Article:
20 found
  1.  16
    What we say and what we do: The relationship between real and hypothetical moral choices.Oriel FeldmanHall, Dean Mobbs, Davy Evans, Lucy Hiscox, Lauren Navrady & Tim Dalgleish - 2012 - Cognition 123 (3):434-441.
  2.  17
    A dual representation theory of posttraumatic stress disorder.Chris R. Brewin, Tim Dalgleish & Stephen Joseph - 1996 - Psychological Review 103 (4):670-686.
  3.  18
    Handbook of Cognition and Emotion.Tim Dalgleish & Mick Power (eds.) - 1999 - Wiley.
    This handbook gives an overview of cognition and emotion research. It provides readers with the historical background and the philosophical arguments on the debate, before moving on to outline the general aspects of various research traditions. Split into comprehensive sections, it discusses cognitive processes, including memory, decision-making, and reasoning, and also emotions such as anger, anxiety, sadness, and jealousy. With contributions from leading researchers in the subject, this volume examines the main theories, and also the application of these to other (...)
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  4.  74
    Once more with feeling: The role of emotion in self-deception.Tim Dalgleish - 1997 - Behavioral and Brain Sciences 20 (1):110-111.
    In an analysis of the role of emotion in self-deception is presented. It is argued that instances of emotional self-deception unproblematically meet Mele's jointly sufficient criteria. It is further proposed that a consideration of different forms of mental representation allows the possibility of instances of self-deception in which contradictory beliefs (in the form p and ~p) are held simultaneously with full awareness.
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  5.  25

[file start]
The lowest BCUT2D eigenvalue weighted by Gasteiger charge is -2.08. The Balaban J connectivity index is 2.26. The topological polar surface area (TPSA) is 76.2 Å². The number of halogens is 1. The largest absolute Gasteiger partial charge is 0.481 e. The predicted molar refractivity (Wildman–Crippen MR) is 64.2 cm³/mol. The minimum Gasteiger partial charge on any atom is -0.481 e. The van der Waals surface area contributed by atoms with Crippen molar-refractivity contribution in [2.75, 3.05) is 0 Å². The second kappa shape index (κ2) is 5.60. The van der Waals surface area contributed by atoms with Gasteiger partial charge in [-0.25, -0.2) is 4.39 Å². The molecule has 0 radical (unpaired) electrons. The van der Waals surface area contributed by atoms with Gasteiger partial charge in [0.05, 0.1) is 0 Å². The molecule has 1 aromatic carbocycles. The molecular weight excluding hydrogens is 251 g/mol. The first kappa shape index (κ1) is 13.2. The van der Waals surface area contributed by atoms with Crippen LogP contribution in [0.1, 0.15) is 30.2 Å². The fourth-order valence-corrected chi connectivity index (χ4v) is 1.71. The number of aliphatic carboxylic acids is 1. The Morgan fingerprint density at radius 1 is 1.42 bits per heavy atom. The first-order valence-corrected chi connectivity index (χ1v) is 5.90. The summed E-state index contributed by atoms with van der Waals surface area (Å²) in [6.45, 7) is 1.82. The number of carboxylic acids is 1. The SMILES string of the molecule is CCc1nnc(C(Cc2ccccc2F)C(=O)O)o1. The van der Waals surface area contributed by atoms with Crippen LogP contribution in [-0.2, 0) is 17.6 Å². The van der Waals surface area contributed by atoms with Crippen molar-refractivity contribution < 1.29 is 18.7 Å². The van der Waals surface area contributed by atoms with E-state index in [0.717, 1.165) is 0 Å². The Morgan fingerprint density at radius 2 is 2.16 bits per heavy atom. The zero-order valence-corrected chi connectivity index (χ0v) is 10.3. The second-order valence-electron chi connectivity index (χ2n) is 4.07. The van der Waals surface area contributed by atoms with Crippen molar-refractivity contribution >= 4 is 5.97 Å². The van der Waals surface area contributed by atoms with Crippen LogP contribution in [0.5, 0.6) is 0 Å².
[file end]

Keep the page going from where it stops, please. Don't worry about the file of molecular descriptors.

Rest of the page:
Memory for phobia-related words in spider phobics.Fraser N. Watts & Tim Dalgleish - 1991 - Cognition and Emotion 5 (4):313-329.
  6.  35
    Affective Neuroscience: Past, Present, and Future.Tim Dalgleish, Barnaby D. Dunn & Dean Mobbs - 2009 - Emotion Review 1 (4):355-368.
    The discipline of affective neuroscience is concerned with the underlying neural substrates of emotion and mood. This review presents an historical overview of the pioneering work in affective neuroscience of James and Lange, Cannon and Bard, and Hess, Papez, and MacLean before summarizing the current state of research on the brain regions identified by these seminal researchers. We also discuss the more recent strides made in the field of affective neuroscience. A final section considers different hypothetical organizations of affective neuroanatomy (...)
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  7.  23
    Interpretation of ambiguous emotional information in clinically anxious children and adolescents.Mohammad R. Taghavi, Ali R. Moradi, Hamid T. Neshat-Doost, William Yule & Tim Dalgleish - 2000 - Cognition and Emotion 14 (6):809-822.
  8.  40
    Performance on the emotional stroop task in groups of anxious, expert, and control subjects: A comparison of computer and card presentation formats.Tim Dalgleish - 1995 - Cognition and Emotion 9 (4):341-362.
  9. Cognition and emotion: Future directions.Tim Dalgleish & Mick J. Power - 1999 - In Tim Dalgleish & M. J. Powers (eds.), Handbook of Cognition and Emotion. Wiley. pp. 799--805.
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  10.  15
    Effects of age, dysphoria, and emotion‐focusing on autobiographical memory specificity in children.Ronan E. O'Carroll, Tim Dalgleish, Lyndsey E. Drummond, Barbara Dritschel & Arlene Astell - 2006 - Cognition and Emotion 20 (3-4):488-505.
  11.  28
    The I of the storm: Relations between self and conscious emotion experience: Comment on lambie and Marcel (2002).Tim Dalgleish & Michael J. Power - 2004 - Psychological Review 111 (3):812-819.
  12. Inhibition processes in cognition and emotion: A special case.Tim Dalgleish, Andrew Mathews & Jacqueline Wood - 1999 - In Tim Dalgleish & M. J. Powers (eds.), Handbook of Cognition and Emotion. Wiley. pp. 243--266.